Wednesday, March 30, 2011

Early Childhood Program

Hope House is committed to providing services to both children and their mothers. Often the services we offer to children also benefit mom. Our Early Childhood Program is an example of such a service.

The Early Childhood program offers licensed daycare for those children who reside in our shelter. It offers mom an opportunity to go to work or school without having to worry about the care her children are receiving, and it’s safe and fun for the kids.

A main goal of ours is for the kids to have the opportunity to be kids; to play and not have the worries that have plagued their family prior to coming into shelter. Our daycare offers this opportunity.

The rooms all meet licensing requirements and are stocked with age-appropriate toys that help the kids in their development. Kids spend time learning their colors, their ABCs and their numbers, and have an opportunity to work on their gross and fine motor skills.

It is wonderful to tour the daycare and hear the kids laughing and sharing with each other, or to go at naptime and see all of them nestled on their cots with their favorite toy or blanket to keep them company.

We are able to offer our staff a limited number of slots for childcare; it’s a benefit for staff, as well as another source of earned income for Hope House. An added benefit is that the shelter children are given the opportunity to play with other children who have not been traumatized. It has been an unexpected blessing for us as we are able to support our staff and clients at the same time.

To know that we are playing a part in helping kids recover from trauma and helping them reclaim their childhood is such an important part of our work. We are very proud of our program and the quality of services that we offer the children.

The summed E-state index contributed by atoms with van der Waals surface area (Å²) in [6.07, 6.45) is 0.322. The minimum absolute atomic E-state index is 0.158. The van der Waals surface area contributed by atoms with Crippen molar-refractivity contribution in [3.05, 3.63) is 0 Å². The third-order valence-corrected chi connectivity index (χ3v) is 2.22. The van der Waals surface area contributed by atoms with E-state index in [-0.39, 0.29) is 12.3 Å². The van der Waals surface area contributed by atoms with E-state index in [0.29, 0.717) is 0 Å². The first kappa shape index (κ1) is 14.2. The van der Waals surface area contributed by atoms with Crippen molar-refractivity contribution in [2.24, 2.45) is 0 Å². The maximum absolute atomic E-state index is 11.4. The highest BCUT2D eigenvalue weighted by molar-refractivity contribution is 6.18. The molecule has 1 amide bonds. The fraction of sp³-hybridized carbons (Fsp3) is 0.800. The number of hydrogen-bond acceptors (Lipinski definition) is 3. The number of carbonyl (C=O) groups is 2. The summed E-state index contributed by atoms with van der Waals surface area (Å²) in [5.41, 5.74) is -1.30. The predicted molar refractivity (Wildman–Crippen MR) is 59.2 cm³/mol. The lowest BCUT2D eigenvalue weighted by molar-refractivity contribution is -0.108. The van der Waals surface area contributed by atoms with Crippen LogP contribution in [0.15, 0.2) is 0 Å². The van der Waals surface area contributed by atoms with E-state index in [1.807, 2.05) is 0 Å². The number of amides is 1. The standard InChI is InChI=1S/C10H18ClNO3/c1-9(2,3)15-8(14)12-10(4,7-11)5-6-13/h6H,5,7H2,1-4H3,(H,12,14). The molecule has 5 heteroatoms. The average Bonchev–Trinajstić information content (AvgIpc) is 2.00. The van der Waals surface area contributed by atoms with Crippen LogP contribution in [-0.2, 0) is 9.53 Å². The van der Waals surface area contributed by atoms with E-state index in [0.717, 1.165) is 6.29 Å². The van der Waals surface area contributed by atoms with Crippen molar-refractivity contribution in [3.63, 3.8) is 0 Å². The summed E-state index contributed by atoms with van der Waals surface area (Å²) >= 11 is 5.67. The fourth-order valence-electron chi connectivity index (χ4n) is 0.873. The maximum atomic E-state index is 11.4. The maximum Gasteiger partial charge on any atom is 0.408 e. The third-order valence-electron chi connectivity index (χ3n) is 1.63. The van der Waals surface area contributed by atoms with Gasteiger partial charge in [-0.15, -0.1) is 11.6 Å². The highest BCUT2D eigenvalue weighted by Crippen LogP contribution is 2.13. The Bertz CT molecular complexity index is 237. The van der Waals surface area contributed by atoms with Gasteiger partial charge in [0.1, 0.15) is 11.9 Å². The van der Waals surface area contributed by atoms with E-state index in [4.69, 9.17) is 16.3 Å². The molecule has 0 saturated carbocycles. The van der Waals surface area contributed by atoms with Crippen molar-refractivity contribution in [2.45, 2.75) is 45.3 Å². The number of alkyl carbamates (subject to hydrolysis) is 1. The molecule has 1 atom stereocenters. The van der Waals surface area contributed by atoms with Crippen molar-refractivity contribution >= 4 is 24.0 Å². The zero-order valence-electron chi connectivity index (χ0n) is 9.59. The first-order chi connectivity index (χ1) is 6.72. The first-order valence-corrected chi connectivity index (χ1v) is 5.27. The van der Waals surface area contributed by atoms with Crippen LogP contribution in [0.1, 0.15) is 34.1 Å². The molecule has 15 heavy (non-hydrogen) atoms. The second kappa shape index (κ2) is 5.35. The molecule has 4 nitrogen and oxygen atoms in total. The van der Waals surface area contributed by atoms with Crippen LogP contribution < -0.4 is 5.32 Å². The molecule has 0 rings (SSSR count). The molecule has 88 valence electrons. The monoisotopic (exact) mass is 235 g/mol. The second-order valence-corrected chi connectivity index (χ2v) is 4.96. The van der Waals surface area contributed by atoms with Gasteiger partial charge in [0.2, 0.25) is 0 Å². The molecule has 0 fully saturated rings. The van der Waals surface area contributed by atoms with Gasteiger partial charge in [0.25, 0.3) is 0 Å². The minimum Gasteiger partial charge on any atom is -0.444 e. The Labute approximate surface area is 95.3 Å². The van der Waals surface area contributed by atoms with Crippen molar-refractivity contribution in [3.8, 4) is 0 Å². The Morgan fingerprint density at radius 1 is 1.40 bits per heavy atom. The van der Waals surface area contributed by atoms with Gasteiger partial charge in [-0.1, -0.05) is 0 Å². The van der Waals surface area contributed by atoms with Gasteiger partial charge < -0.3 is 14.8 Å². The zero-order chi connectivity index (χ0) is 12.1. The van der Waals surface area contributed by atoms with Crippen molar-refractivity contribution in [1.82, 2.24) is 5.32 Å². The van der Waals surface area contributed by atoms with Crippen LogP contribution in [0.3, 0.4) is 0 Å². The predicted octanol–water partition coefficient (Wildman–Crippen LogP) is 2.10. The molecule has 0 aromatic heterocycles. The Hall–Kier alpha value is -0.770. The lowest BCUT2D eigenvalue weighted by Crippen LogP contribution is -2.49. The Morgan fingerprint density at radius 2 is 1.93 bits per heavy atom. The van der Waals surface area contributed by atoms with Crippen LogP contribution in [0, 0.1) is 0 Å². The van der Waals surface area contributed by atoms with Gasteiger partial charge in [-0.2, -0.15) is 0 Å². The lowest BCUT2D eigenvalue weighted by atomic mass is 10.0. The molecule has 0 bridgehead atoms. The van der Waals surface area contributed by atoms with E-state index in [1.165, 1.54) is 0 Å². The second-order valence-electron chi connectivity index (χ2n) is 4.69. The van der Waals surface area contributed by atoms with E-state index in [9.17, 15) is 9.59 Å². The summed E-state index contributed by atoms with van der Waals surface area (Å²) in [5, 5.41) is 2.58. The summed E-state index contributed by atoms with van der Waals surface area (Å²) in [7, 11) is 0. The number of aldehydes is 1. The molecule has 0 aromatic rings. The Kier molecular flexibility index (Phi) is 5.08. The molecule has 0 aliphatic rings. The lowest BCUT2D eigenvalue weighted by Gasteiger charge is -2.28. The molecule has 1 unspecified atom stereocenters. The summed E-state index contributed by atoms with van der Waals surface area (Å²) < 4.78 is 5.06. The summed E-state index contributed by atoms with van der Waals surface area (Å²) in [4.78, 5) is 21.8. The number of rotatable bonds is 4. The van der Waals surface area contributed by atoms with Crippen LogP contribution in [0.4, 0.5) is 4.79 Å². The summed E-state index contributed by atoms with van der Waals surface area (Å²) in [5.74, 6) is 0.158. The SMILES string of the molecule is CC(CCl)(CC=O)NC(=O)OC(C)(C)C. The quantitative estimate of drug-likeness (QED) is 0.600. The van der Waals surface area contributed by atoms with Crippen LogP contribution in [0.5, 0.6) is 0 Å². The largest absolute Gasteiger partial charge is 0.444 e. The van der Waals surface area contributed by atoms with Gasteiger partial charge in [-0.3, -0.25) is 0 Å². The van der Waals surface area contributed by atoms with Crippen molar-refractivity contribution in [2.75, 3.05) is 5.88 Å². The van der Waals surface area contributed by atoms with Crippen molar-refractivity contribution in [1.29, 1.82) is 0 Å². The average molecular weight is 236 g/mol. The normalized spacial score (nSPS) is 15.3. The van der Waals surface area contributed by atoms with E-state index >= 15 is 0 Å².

Wednesday, March 23, 2011

Does a Victim Ever Feel Safe?

I am often asked if a victim of domestic violence ever feels safe. From my perspective the answer isn’t a simple one - just like everything else with domestic violence. The hard truth is that many survivors of domestic violence do not ever fully feel safe. They take steps to protect themselves and to free themselves from their abuser, but are constantly looking over their shoulders and always on alert.

If children are involved there can be a level of fear the entire time the parents have to have interaction regarding the children. Children can be used as a means of control and if custody orders require visits then interaction can be frequent and the level of fear more constant.

Women have fled their home states and moved across the country only to be found and the torment to start again. The feeling of safety ebbs away even more each time a phone number has to be changed or relocation is necessary. Even work can be a place of fear if the abuser knows the location and waits in the parking lot for his current or former partner to walk to her car at lunch or after work.

Women have told me that they only felt safe while their abuser was in prison or after their abuser passed away. Only then did the feeling of safety truly come to them.

Yes, some survivors of domestic violence are able to feel safe and go about their lives without the feeling of constant fear. I am happy for them and thankful for whatever part Hope House or other services might have played in helping that become a reality.

The sad fact is that the level of fear can depend on the abuser and his willingness to stop the abuse. Is he willing to stop tormenting her and let her live her life in peace? The responsibility lies with the abuser, not the victim. His actions, and the level at which he is held accountable for those actions, make all the difference.

Wednesday, March 16, 2011

Donations and Urgent Needs

Can you imagine the amount of supplies it takes to meet the needs of 104 women and children every day? Well, I can tell you it takes a lot!